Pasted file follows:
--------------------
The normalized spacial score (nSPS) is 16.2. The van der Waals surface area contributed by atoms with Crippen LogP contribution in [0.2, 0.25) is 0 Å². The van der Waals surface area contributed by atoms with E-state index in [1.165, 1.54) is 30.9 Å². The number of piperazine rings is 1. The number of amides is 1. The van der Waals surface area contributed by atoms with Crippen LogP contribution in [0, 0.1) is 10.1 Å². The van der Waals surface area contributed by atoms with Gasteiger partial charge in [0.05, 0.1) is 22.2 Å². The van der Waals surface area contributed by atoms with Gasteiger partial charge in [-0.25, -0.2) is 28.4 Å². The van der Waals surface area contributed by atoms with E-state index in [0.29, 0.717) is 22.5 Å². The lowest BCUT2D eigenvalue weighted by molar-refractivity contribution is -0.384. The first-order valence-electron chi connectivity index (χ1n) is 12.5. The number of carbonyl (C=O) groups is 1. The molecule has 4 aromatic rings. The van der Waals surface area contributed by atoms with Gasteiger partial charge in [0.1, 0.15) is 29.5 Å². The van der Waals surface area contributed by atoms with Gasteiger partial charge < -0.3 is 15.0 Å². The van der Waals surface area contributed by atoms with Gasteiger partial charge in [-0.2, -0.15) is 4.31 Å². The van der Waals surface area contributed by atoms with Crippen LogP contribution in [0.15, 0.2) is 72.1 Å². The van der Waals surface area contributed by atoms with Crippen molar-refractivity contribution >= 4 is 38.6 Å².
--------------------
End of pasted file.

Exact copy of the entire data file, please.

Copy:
The normalized spacial score (nSPS) is 16.2. The van der Waals surface area contributed by atoms with Crippen LogP contribution in [0.2, 0.25) is 0 Å². The van der Waals surface area contributed by atoms with E-state index in [1.165, 1.54) is 30.9 Å². The number of piperazine rings is 1. The number of amides is 1. The van der Waals surface area contributed by atoms with Crippen LogP contribution in [0, 0.1) is 10.1 Å². The van der Waals surface area contributed by atoms with Gasteiger partial charge in [0.05, 0.1) is 22.2 Å². The van der Waals surface area contributed by atoms with Gasteiger partial charge in [-0.25, -0.2) is 28.4 Å². The van der Waals surface area contributed by atoms with E-state index in [0.29, 0.717) is 22.5 Å². The lowest BCUT2D eigenvalue weighted by molar-refractivity contribution is -0.384. The first-order valence-electron chi connectivity index (χ1n) is 12.5. The number of carbonyl (C=O) groups is 1. The molecule has 4 aromatic rings. The van der Waals surface area contributed by atoms with Gasteiger partial charge in [0.1, 0.15) is 29.5 Å². The van der Waals surface area contributed by atoms with Gasteiger partial charge < -0.3 is 15.0 Å². The van der Waals surface area contributed by atoms with Gasteiger partial charge in [-0.2, -0.15) is 4.31 Å². The van der Waals surface area contributed by atoms with Crippen LogP contribution in [0.15, 0.2) is 72.1 Å². The van der Waals surface area contributed by atoms with Crippen molar-refractivity contribution >= 4 is 38.6 Å².